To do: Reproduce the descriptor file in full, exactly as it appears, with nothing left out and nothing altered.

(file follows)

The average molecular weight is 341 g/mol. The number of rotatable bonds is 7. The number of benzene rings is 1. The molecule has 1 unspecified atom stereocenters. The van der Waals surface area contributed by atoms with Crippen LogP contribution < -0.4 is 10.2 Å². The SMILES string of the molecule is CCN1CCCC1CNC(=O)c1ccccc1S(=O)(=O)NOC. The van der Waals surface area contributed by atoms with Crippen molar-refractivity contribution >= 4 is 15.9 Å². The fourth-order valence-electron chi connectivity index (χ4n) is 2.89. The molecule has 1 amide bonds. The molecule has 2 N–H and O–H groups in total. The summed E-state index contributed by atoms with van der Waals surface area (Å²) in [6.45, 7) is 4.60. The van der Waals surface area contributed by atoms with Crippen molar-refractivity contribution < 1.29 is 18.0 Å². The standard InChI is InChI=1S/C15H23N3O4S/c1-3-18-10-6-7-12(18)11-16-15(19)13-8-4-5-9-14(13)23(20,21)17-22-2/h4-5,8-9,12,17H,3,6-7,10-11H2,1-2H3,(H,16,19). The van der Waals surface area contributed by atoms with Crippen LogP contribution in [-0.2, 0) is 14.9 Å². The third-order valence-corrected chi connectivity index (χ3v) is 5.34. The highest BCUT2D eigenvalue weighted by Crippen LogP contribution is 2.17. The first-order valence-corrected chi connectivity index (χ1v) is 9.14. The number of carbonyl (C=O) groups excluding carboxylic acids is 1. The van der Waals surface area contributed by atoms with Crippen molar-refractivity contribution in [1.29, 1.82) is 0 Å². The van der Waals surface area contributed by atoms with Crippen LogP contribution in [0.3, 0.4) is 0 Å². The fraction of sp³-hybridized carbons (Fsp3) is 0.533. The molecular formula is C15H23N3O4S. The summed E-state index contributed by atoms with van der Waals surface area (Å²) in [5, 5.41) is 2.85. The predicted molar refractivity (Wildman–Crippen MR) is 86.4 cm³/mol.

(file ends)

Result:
The average molecular weight is 341 g/mol. The number of rotatable bonds is 7. The number of benzene rings is 1. The molecule has 1 unspecified atom stereocenters. The van der Waals surface area contributed by atoms with Crippen LogP contribution < -0.4 is 10.2 Å². The SMILES string of the molecule is CCN1CCCC1CNC(=O)c1ccccc1S(=O)(=O)NOC. The van der Waals surface area contributed by atoms with Crippen molar-refractivity contribution >= 4 is 15.9 Å². The fourth-order valence-electron chi connectivity index (χ4n) is 2.89. The molecule has 1 amide bonds. The molecule has 2 N–H and O–H groups in total. The summed E-state index contributed by atoms with van der Waals surface area (Å²) in [6.45, 7) is 4.60. The van der Waals surface area contributed by atoms with Crippen molar-refractivity contribution < 1.29 is 18.0 Å². The standard InChI is InChI=1S/C15H23N3O4S/c1-3-18-10-6-7-12(18)11-16-15(19)13-8-4-5-9-14(13)23(20,21)17-22-2/h4-5,8-9,12,17H,3,6-7,10-11H2,1-2H3,(H,16,19). The van der Waals surface area contributed by atoms with Crippen LogP contribution in [-0.2, 0) is 14.9 Å². The third-order valence-corrected chi connectivity index (χ3v) is 5.34. The highest BCUT2D eigenvalue weighted by Crippen LogP contribution is 2.17. The first-order valence-corrected chi connectivity index (χ1v) is 9.14. The number of carbonyl (C=O) groups excluding carboxylic acids is 1. The van der Waals surface area contributed by atoms with Crippen molar-refractivity contribution in [1.29, 1.82) is 0 Å². The van der Waals surface area contributed by atoms with Crippen LogP contribution in [0.3, 0.4) is 0 Å². The fraction of sp³-hybridized carbons (Fsp3) is 0.533. The molecular formula is C15H23N3O4S. The summed E-state index contributed by atoms with van der Waals surface area (Å²) in [5, 5.41) is 2.85. The predicted molar refractivity (Wildman–Crippen MR) is 86.4 cm³/mol.